Manweri Manwa Vs Wabalayi (Civil Appeal No. 007 of 2010) [2015] UGHCCD 134 (1 June 2015)






MANWERI MANWA ANTHONY :::::::::::::::::::::::::::: APPELLANT


WABALAYI JOHN :::::::::::::::::::::::::::::::::::::::::::::::: RESPONDENT



The Plaintiff sued the Defendant for declarations that the said Defendant is a Trespasser, permanent Injunction, demarcation of boundaries, damages and costs.

The trial Magistrate dismissed the Plaintiffs claim who appealed to this Court and filed three grounds of Appeal. They are:

  1. That the learned trial Magistrate erred in law and fact when she failed to apply the law on locus proceedings, thereby reaching a wrong decision.

  1. The learned trial Magistrate erred in law and fact by giving a Judgment against the weight of evidence.

  1. The learned trial Magistrate erred in law by giving a Judgment which does not allude to the matters in issue or give reasons for the findings.

Ground No. 1:

It was submitted for the Appellant that the Court visited the locus in quo but failed to record proceedings at the site. That she was not shown the boundaries of the kibanja or that it differed from that owned by the Plaintiff/Appellant.

In reply, Counsel for the Respondent submitted that the record of the said locus visit is depicted in the handwritten proceedings of the Magistrate. That however, there are no hard and fast rules regarding locus and that it depends on what the Court is looking for.

That the appeal should be looked at as a whole and not at the locus proceedings alone.

The practice is that visiting a locus in quo is not mandatory and depends on the circumstances of each case. In Yeseri Waibi Vrs. Edisa Lusi Byandala (1982) HCB 28, it was held that the practice of visiting the locus in quo is to check on the evidence by the witnesses, and not to fill the gap for them or Court may run the risk of making itself a witness in the case. If however, a Court decides to visit the locus Practice Direction No. 1/2007 provides that during the visit to the locus the Court should;

  1. Ensure that all the parties, their witnesses, and Advocates, if any are present.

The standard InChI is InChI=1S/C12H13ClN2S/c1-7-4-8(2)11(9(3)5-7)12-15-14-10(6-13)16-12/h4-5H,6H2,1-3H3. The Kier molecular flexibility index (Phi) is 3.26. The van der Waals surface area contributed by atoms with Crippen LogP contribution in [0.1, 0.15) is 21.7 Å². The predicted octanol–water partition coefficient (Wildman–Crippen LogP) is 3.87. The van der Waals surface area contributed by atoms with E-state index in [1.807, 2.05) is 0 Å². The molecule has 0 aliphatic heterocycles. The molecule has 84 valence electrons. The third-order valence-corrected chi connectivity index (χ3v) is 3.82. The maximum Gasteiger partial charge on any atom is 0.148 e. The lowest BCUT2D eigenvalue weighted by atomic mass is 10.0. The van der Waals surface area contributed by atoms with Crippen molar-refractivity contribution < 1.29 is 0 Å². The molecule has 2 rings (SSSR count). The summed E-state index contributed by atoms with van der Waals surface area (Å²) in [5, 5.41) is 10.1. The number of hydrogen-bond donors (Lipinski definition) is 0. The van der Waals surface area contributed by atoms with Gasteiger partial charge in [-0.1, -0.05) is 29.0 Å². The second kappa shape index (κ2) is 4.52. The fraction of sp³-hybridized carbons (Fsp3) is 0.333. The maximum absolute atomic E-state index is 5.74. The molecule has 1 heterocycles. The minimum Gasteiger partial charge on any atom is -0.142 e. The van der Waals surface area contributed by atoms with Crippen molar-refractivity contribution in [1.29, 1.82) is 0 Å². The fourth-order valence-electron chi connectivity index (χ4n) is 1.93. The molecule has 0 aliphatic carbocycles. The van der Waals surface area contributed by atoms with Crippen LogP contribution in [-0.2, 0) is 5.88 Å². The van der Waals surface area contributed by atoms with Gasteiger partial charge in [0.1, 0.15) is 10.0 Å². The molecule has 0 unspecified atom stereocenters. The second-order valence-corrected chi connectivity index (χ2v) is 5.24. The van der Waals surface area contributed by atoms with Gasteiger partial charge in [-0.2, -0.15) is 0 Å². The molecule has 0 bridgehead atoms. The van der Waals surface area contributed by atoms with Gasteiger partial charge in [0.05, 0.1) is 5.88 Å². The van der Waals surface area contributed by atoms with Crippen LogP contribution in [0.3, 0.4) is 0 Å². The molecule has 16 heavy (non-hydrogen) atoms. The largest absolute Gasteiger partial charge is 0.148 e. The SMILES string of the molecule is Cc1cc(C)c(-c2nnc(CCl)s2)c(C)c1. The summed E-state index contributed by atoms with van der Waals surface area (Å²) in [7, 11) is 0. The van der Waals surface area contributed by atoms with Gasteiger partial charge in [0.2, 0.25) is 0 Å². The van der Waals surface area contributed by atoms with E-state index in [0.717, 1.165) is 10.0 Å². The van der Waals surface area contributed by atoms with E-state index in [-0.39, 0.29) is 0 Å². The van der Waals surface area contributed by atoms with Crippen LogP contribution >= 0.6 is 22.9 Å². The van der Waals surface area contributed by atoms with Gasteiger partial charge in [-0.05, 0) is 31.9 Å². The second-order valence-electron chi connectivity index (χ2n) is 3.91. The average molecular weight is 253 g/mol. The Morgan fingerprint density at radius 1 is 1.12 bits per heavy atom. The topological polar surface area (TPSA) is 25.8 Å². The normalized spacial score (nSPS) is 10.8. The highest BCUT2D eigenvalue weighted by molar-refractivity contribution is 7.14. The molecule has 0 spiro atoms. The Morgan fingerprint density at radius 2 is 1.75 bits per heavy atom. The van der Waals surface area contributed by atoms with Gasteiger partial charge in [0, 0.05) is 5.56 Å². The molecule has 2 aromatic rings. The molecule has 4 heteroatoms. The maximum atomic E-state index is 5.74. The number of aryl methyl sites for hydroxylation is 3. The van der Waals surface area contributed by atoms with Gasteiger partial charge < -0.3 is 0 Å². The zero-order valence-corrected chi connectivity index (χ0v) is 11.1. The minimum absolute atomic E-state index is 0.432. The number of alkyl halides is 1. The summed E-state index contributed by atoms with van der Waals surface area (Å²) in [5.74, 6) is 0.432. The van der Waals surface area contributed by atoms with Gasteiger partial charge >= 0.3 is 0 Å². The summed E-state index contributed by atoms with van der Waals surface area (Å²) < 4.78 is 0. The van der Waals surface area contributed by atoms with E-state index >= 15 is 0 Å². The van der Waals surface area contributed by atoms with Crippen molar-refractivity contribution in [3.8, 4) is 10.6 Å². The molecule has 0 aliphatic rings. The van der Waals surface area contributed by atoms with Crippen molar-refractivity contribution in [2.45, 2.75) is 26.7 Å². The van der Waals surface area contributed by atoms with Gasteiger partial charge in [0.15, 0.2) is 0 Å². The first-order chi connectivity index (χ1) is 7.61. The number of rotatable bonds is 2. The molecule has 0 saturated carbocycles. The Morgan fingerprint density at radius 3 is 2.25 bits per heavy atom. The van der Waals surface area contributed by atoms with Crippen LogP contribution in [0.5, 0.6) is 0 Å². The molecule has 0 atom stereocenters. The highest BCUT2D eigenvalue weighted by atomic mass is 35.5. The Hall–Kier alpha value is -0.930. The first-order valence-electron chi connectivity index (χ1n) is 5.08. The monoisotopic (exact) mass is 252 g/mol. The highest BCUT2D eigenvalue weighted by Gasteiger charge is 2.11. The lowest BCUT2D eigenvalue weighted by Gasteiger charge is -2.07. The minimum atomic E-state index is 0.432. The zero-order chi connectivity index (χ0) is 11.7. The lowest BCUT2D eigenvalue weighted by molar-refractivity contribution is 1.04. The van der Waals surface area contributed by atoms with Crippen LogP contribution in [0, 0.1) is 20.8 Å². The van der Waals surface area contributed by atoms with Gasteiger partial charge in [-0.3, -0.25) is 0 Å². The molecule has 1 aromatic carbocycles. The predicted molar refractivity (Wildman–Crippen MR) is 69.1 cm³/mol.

2. Allow the parties and their witnesses to adduce evidence at the locus in quo.

  3. Allow cross examination by either party, or his/her Counsel.

  4. Record all the proceedings at the locus in quo.

  5. Record any observation, view, opinion, or conclusion of the Court including drawing of a sketch map if necessary.

In the instant case, apart from a sketch map, the record does not have any proceedings at the locus in quo.

The Magistrate however made little or no allusion to the said proceedings in her Judgment. Instead she relied on the evidence of DW2 who stated that each of the parties is in a distinct and separate kibanja and they only share a boundary. It then appears that with or without the visit to the locus, the Magistrate would have arrived at the same conclusions.

Much as she should have recorded the proceedings at the locus, the Judgment reveals that failure to do so did not prejudice the Plaintiff’s case. The Ground No. 1 accordingly fails and disallowed.

Ground No. 2:

It was submitted on this ground that the Appellant bought the suit land and even paid Busulu. That this evidence was not considered by the Magistrate and gave no reasons for her Judgment.

It is submitted that the evidence should be re-scrutinized.

For the Respondent, it was submitted that the Judgment was not against the weight of evidence. That it was the duty of the Plaintiff/Appellant to prove that he owned the kibanja. He had to prove the trespass. He called no witness to support his case.

The Respondent on the other hand bought and took possession of land without any challenge. He called witnesses to support his case. The Plaintiff kept quiet for 22 years. DW2 confirmed that the 2 parties are next to each other.

The LC. Chairperson testified and confirmed that he had ever handled the dispute between the two parties and found the Plaintiff at fault. The said evidence was not discredited.

I have considered the evidence by the parties while the Plaintiff called no witness, the Defendant had 4 witnesses to support his case. They included the landlord/Title holder who confirmed that each party has their own kibanja.

The LC. Chairperson’s evidence was unchallenged. The fact that the Respondent was only sued 22 years after he occupied the land also raises its own question marks.

Clearly, the Plaintiff had no evidence to support his claim. What his claim amounts to are mere allegations without any support and this Ground also fails and is disallowed.

Ground No. 3:

It is submitted on Ground three that the Magistrate did not consider the issues of ownership or trespass and came to the wrong conclusion.

In reply it was submitted that the Magistrate framed the issues and resolved them.

I have considered this ground. It appears to me that the Appellant thinks that because the Judgment was brief it did not deal with all the issues involved.

I have looked at the evidence of the lower Court as a whole. A retrial as prayed for by the Appellant would not come up with any different findings given the nature of evidence by both parties. This appeal lacks merit. It is dismissed accordingly and the Judgment and Orders of the trial Court are upheld. Costs to the Respondent.

Godfrey Namundi




Appellant absent

Respondent present

Tuyiringire present

Court: Judgment read.

Godfrey Namundi




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